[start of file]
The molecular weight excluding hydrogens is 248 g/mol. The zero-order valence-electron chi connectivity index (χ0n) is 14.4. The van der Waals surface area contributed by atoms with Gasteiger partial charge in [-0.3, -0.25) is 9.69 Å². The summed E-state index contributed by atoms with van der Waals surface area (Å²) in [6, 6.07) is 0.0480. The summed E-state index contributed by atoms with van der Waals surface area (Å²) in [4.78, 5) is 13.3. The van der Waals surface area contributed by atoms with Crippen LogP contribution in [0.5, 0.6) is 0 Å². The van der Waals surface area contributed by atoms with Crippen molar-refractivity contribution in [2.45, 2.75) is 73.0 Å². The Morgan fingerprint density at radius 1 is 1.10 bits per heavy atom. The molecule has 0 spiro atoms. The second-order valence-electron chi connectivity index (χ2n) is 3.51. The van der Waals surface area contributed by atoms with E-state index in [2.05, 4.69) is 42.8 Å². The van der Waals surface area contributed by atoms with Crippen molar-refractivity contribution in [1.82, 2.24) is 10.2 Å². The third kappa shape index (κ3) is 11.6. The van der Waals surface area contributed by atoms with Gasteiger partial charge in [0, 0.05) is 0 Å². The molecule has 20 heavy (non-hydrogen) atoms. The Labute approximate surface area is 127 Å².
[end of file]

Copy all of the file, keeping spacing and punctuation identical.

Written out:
The molecular weight excluding hydrogens is 248 g/mol. The zero-order valence-electron chi connectivity index (χ0n) is 14.4. The van der Waals surface area contributed by atoms with Gasteiger partial charge in [-0.3, -0.25) is 9.69 Å². The summed E-state index contributed by atoms with van der Waals surface area (Å²) in [6, 6.07) is 0.0480. The summed E-state index contributed by atoms with van der Waals surface area (Å²) in [4.78, 5) is 13.3. The van der Waals surface area contributed by atoms with Crippen LogP contribution in [0.5, 0.6) is 0 Å². The van der Waals surface area contributed by atoms with Crippen molar-refractivity contribution in [2.45, 2.75) is 73.0 Å². The Morgan fingerprint density at radius 1 is 1.10 bits per heavy atom. The molecule has 0 spiro atoms. The second-order valence-electron chi connectivity index (χ2n) is 3.51. The van der Waals surface area contributed by atoms with E-state index in [2.05, 4.69) is 42.8 Å². The van der Waals surface area contributed by atoms with Crippen molar-refractivity contribution in [1.82, 2.24) is 10.2 Å². The third kappa shape index (κ3) is 11.6. The van der Waals surface area contributed by atoms with Gasteiger partial charge in [0, 0.05) is 0 Å². The molecule has 20 heavy (non-hydrogen) atoms. The Labute approximate surface area is 127 Å².